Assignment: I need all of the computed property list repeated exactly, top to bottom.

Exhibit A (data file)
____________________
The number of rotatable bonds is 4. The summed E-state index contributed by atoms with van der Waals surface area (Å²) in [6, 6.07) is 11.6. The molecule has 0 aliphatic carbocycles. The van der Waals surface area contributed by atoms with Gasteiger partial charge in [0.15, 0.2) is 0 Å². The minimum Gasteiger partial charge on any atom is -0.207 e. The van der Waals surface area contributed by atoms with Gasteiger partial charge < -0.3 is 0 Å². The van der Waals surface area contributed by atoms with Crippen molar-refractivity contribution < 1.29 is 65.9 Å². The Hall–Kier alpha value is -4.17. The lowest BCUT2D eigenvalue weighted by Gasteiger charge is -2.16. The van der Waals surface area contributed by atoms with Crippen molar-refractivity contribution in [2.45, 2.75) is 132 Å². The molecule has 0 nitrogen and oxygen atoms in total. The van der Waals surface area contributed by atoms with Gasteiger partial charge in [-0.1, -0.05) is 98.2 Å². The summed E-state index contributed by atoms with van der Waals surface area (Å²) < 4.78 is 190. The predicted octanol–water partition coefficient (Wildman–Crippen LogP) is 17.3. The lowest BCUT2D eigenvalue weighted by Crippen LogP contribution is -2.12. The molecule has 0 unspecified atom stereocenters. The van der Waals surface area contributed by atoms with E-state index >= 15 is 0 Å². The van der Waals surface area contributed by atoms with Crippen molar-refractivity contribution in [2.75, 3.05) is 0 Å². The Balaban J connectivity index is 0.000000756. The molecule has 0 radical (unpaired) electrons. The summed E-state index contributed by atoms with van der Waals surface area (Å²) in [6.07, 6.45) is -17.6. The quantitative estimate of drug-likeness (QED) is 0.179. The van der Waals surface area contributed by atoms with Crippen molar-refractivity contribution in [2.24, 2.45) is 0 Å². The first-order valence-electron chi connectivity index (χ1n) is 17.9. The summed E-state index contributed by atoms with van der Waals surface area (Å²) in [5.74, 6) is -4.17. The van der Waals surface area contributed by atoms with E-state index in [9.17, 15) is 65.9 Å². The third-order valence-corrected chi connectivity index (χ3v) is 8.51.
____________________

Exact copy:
The number of rotatable bonds is 4. The summed E-state index contributed by atoms with van der Waals surface area (Å²) in [6, 6.07) is 11.6. The molecule has 0 aliphatic carbocycles. The van der Waals surface area contributed by atoms with Gasteiger partial charge in [0.15, 0.2) is 0 Å². The minimum Gasteiger partial charge on any atom is -0.207 e. The van der Waals surface area contributed by atoms with Gasteiger partial charge < -0.3 is 0 Å². The van der Waals surface area contributed by atoms with Crippen molar-refractivity contribution < 1.29 is 65.9 Å². The Hall–Kier alpha value is -4.17. The lowest BCUT2D eigenvalue weighted by Gasteiger charge is -2.16. The van der Waals surface area contributed by atoms with Crippen molar-refractivity contribution in [2.45, 2.75) is 132 Å². The molecule has 0 nitrogen and oxygen atoms in total. The van der Waals surface area contributed by atoms with Gasteiger partial charge in [-0.1, -0.05) is 98.2 Å². The summed E-state index contributed by atoms with van der Waals surface area (Å²) < 4.78 is 190. The predicted octanol–water partition coefficient (Wildman–Crippen LogP) is 17.3. The lowest BCUT2D eigenvalue weighted by Crippen LogP contribution is -2.12. The molecule has 0 unspecified atom stereocenters. The van der Waals surface area contributed by atoms with E-state index >= 15 is 0 Å². The van der Waals surface area contributed by atoms with Crippen molar-refractivity contribution in [2.75, 3.05) is 0 Å². The Balaban J connectivity index is 0.000000756. The molecule has 0 radical (unpaired) electrons. The summed E-state index contributed by atoms with van der Waals surface area (Å²) in [6.07, 6.45) is -17.6. The quantitative estimate of drug-likeness (QED) is 0.179. The van der Waals surface area contributed by atoms with Crippen molar-refractivity contribution in [2.24, 2.45) is 0 Å². The first-order valence-electron chi connectivity index (χ1n) is 17.9. The summed E-state index contributed by atoms with van der Waals surface area (Å²) in [5.74, 6) is -4.17. The van der Waals surface area contributed by atoms with E-state index in [9.17, 15) is 65.9 Å². The third-order valence-corrected chi connectivity index (χ3v) is 8.51.